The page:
What do you think? And if we did have such an office, who would you nominate for MC USA? I, being a Geekimus Maximus, would nominate Joss Whedon.
Just a fun little thought. But I do think it could work.
...but accidentally broke it. So he got out another lightbulb and tried to install it, with the same results. He tried again, and again, and again, but every time the bulb broke in the process.
At first he thought it must have been an Obama conspiracy, but he had deliberately chosen the most inefficient lightbulbs he could find so that that Commie, Mother Nature, couldn't leech off of him.
Then he thought maybe there was a manufacturing defect, but that couldn't be the case: These were Free Market lightbulbs made by a Job Creator corporation located in the Cayman Islands for tax purposes, not some Socialist lightbulb factory laden down with regulations. So the bulbs were clearly perfect.
But why did they keep breaking when he tried to install them?
He asked his peers at the country club, and none of their ideas worked out either. Was there a lightbulb tax that was causing them to break? No, apparently not. Were they made by lazy union workers? Nope - underage foreign slave labor: The best kind. His fellow club members were at a loss to explain it.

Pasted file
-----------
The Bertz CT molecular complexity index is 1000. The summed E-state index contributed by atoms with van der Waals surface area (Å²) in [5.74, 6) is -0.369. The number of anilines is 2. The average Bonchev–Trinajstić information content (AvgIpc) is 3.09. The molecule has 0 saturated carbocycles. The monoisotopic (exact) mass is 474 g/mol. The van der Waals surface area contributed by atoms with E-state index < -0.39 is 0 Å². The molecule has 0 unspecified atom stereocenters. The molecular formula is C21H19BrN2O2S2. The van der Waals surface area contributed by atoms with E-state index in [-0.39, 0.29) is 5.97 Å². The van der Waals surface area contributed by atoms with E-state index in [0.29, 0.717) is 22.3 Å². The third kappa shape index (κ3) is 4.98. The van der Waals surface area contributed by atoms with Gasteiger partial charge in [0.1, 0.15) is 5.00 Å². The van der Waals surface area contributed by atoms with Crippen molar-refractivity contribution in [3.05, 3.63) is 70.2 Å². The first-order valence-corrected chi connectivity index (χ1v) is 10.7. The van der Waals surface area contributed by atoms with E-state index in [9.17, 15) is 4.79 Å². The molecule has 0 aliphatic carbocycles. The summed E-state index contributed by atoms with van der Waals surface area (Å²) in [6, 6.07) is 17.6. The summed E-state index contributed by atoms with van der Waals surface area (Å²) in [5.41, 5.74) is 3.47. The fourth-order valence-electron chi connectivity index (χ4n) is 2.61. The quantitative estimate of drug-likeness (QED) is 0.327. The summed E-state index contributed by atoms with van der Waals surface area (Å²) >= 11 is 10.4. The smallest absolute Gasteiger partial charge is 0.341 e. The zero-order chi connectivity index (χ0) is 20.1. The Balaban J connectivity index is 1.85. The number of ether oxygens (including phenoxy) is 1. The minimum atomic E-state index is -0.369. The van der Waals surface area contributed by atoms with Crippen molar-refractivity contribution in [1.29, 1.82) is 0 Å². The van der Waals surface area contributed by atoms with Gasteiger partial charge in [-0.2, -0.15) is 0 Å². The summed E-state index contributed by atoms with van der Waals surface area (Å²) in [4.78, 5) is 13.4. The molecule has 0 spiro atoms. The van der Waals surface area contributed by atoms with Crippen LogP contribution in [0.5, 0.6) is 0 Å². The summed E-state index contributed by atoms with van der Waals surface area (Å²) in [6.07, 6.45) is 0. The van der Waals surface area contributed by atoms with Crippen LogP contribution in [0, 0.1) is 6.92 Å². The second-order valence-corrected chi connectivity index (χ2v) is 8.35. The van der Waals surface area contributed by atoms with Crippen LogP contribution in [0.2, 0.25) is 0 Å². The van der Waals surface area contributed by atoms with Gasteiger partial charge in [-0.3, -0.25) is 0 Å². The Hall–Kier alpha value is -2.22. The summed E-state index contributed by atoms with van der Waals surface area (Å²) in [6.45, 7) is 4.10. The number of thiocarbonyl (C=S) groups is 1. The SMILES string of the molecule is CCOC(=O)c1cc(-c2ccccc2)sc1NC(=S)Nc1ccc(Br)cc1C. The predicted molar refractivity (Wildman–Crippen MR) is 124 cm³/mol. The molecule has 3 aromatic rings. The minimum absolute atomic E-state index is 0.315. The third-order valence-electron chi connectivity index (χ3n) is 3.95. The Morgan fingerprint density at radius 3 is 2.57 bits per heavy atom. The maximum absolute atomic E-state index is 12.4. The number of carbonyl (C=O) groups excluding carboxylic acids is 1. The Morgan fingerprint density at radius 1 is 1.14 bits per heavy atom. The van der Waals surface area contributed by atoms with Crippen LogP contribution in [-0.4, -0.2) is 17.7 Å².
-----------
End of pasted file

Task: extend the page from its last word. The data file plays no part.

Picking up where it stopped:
So then he went to his pastor and asked if maybe the devil had put a curse on the lightbulbs. But after a blessing, exorcism, and big donation to the church, the lightbulbs still kept breaking.
Finally he did the unthinkable and allowed one of his blue-collar employees into his presence, and asked the man if he had any idea why the bulbs kept breaking. "Yeah, I think I do," said the man, in a bitter tone. "Lightbulbs are not like employees. You're supposed to screw them in, not over."
Profile InformationName: Brian
Hometown: Southern California
Member since: Mon Oct 28, 2013, 04:48 PM
Number of posts: 2,969